Senate confirms new financial regulator
WASHINGTON (AP) - The Senate voted Tuesday to put Gary Gensler in charge of helping the Obama administration clamp down on financial firms that make risky bets in the derivatives market, less than a decade after he opposed doing so.
Gensler, a Treasury Department official during the Clinton administration, won Senate confirmation, 88-6, to head the Commodity Futures Trading Commission. The CFTC regulates futures and options trading in commodities like oil, natural gas and agricultural products.
Under a new plan announced by the Treasury Department this week, the CFTC is expected to take a lead role in enforcing new rules for the buying and selling of credit-default swaps and financial derivatives.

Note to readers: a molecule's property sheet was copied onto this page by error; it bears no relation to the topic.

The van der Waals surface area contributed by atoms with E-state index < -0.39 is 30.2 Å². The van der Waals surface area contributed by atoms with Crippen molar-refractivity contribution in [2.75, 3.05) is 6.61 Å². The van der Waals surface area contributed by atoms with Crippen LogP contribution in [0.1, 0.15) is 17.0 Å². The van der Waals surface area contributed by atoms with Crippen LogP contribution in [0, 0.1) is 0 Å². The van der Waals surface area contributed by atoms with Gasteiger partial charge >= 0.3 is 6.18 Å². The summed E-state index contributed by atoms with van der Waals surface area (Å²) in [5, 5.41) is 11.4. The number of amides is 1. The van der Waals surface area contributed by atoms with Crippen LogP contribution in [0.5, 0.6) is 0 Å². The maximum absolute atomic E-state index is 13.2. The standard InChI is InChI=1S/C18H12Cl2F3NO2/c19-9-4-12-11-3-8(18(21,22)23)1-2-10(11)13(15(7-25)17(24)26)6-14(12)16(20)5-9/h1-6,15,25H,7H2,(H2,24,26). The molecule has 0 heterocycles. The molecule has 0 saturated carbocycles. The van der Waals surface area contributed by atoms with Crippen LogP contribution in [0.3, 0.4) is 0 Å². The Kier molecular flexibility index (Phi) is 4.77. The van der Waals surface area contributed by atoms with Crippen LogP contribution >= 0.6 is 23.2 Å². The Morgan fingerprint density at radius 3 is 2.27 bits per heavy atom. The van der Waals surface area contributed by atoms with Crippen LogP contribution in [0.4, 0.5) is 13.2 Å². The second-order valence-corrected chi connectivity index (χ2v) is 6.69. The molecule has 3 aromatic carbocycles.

Credit default swaps, a form of insurance against loan defaults, are largely exempt from government oversight and figured prominently in the credit crisis.
Sens. Maria Cantwell, D-Wash., and Bernard Sanders, I-Vt., initially opposed a vote on Gensler’s nomination.
Gensler, who was an assistant secretary of the Treasury Department and later undersecretary for domestic finance, worked with Clinton’s Treasury Secretary Robert Rubin and then-Federal Reserve Chairman Alan Greenspan to keep credit default swaps away from regulation by the CFTC or the Securities and Exchange Commission.
Cantwell and Sanders backed down after being promised that he wouldn’t leave the derivatives market unchecked. Sanders, I-Vt., who met with Gensler last week, said Gensler promised he would seek additional market reforms, including the regulation of hedge funds.
Cantwell said she was swayed by the Treasury Department’s plan to put controls on the derivatives market.